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Rosetta and David visit us at Stinson

Rosetta and David came over, with their dog Hunter and bearing corn and delicious strawberries, childhood-memory quality. Amy cooked eggplant parmesan for the vegetarian Rosetta, which it turns out she does not like, but all was well. Nick was at a soccer camp, Anna in Washington D.C. The weather was sunny all day, the beach was packed solid, thinning out as we walked to the other end.

Nell and Emily McGregor arrived from Los Angeles around 9:00 p.m., finding the drive across the mountain hair-raising.

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Red-shouldered Hawk, Stinson Beach

We heard this hawk calling all afternoon, a high repeated kee-ah. It flew off around the hills, later coming back to a dead tree stump in the parking lot. The underside of the wings was reddish with white near the tips; from above it showed clear red shoulders and a white wing bar. The call confirmed the identification; matched the recording we have from Cornell exactly.

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Stinson Beach

We have arrived for our annual holiday in Stinson Beach. Flocks of pelicans fly by on the horizon, and vultures circle over the golden hills catching the evening sun on their broad wings. A pair of humming birds was dive bombing each other in the bush near the balcony from which this photo was taken.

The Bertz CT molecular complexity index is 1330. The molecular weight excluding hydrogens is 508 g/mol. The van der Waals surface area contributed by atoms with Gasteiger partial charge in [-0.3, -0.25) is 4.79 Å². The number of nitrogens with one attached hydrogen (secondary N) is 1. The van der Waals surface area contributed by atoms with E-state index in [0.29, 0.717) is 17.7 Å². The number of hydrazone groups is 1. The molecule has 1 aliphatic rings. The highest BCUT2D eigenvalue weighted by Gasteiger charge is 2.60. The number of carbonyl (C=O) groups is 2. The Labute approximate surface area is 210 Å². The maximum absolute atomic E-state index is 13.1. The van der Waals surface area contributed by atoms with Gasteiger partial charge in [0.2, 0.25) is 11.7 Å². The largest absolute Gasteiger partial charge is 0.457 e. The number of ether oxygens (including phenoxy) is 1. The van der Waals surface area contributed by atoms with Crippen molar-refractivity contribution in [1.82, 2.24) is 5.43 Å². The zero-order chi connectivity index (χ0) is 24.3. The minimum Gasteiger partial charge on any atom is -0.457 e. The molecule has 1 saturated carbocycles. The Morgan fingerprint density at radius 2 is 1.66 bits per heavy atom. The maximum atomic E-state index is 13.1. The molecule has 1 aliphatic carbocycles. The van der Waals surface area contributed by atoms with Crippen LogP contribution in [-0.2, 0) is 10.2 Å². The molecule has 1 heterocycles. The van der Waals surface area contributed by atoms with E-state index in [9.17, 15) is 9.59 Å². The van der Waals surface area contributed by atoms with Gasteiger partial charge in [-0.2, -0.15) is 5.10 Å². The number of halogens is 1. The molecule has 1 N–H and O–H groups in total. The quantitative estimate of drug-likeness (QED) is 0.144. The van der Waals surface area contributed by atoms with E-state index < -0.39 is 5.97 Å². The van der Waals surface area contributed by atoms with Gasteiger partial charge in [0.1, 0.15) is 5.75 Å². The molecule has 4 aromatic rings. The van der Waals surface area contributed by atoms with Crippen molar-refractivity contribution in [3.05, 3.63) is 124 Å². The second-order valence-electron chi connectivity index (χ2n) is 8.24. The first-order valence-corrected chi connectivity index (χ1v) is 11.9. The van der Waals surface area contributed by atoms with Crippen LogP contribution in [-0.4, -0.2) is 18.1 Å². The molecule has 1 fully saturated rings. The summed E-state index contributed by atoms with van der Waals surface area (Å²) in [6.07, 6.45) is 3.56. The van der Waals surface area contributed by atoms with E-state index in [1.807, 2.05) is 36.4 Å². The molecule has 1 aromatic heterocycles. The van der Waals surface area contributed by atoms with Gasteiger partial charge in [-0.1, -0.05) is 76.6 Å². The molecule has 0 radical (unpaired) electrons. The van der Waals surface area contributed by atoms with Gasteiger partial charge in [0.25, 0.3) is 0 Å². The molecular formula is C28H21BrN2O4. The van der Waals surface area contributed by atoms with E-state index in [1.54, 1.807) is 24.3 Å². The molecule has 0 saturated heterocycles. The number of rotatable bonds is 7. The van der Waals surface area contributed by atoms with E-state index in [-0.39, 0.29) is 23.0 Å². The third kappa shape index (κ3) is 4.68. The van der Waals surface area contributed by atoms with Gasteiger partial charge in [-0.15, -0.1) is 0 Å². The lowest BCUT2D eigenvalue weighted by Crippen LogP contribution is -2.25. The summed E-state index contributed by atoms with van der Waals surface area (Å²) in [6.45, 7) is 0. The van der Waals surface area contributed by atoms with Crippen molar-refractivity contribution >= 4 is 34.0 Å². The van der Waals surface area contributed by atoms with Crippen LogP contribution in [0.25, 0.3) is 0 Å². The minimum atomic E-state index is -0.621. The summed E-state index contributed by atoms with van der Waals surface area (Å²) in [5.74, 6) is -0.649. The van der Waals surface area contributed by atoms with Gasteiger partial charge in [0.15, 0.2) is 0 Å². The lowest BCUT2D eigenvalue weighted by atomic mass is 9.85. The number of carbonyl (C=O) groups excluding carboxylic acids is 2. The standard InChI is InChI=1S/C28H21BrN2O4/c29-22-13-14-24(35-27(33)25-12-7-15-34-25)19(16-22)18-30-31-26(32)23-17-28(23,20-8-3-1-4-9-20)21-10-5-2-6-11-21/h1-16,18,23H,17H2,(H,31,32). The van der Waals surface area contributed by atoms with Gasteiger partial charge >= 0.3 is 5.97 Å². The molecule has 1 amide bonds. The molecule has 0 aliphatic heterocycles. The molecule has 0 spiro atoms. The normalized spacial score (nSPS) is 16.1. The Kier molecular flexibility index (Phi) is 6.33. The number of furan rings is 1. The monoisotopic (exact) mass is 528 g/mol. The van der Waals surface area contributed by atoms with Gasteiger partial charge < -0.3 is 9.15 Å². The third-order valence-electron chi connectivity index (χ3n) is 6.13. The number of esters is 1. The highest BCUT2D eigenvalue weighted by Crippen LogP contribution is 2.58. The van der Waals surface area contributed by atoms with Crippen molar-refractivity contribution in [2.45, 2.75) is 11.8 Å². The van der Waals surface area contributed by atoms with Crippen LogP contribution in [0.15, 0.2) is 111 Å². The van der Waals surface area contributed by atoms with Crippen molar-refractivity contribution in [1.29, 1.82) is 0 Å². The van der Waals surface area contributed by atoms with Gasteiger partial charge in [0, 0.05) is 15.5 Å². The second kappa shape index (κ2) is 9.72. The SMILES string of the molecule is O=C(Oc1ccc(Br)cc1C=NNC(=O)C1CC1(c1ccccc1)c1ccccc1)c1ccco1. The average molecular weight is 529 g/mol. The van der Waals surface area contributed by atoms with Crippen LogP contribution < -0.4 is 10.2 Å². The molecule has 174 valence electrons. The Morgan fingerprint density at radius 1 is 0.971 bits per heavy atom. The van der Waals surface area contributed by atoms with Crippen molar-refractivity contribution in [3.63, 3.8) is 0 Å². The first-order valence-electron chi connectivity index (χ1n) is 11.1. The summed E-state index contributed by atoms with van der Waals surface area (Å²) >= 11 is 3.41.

Abby drove up to Far View Ranch to pick up Sally from camp today. With the help of a cell-phone and Google maps we guided her over the foggy mountain top, through Mill Valley, across the Richmond bridget to I-80, I-5, Marysville, to camp and back again, in time for the midday pickup. Which, it turns out, was supposed to be 10 a.m. As Sally said drily, “It’s o.k., I’m used to it.”

Amy and I stayed home, had grilled cheese sandwiches and Croze-Hermitages for lunch and dozed the afternoon away. (And I finished working on Ben Levitt’s thesis.) The sun came out at about 3:00 p.m.


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Wildflowers in Park City, Utah

I’ve been visiting PCMI in Park City, Utah, and took a hike with Roger Howe, Sybilla Beckman, and Susanna Epp up by Guardsman Pass. The wildflowers were lovely, these paint-brushes, some lovely blue tubular flowers, and a delicate cream-yellow poppy with dark veins. We also saw a Western Wood Pewee, a Rocky Mountain variant of a Dark-eyed Junco, with a striking brown mantle and without the usual black hood. The capper was a Mountain Bluebird that Roger saw settling on a chair lift as we returned to the car, a stunning bird, blue all over.


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Rain and Devil’s claw

The wash was wet and carven with channels from recent rains, and all the plants were responding: the brittlebush and the desert brooms were putting out fresh leaves, and the northern part of the wash was covered with these Devil’s claws. They will put out sharply curved pods, that will dry and split in two halves, giving a claw appearance.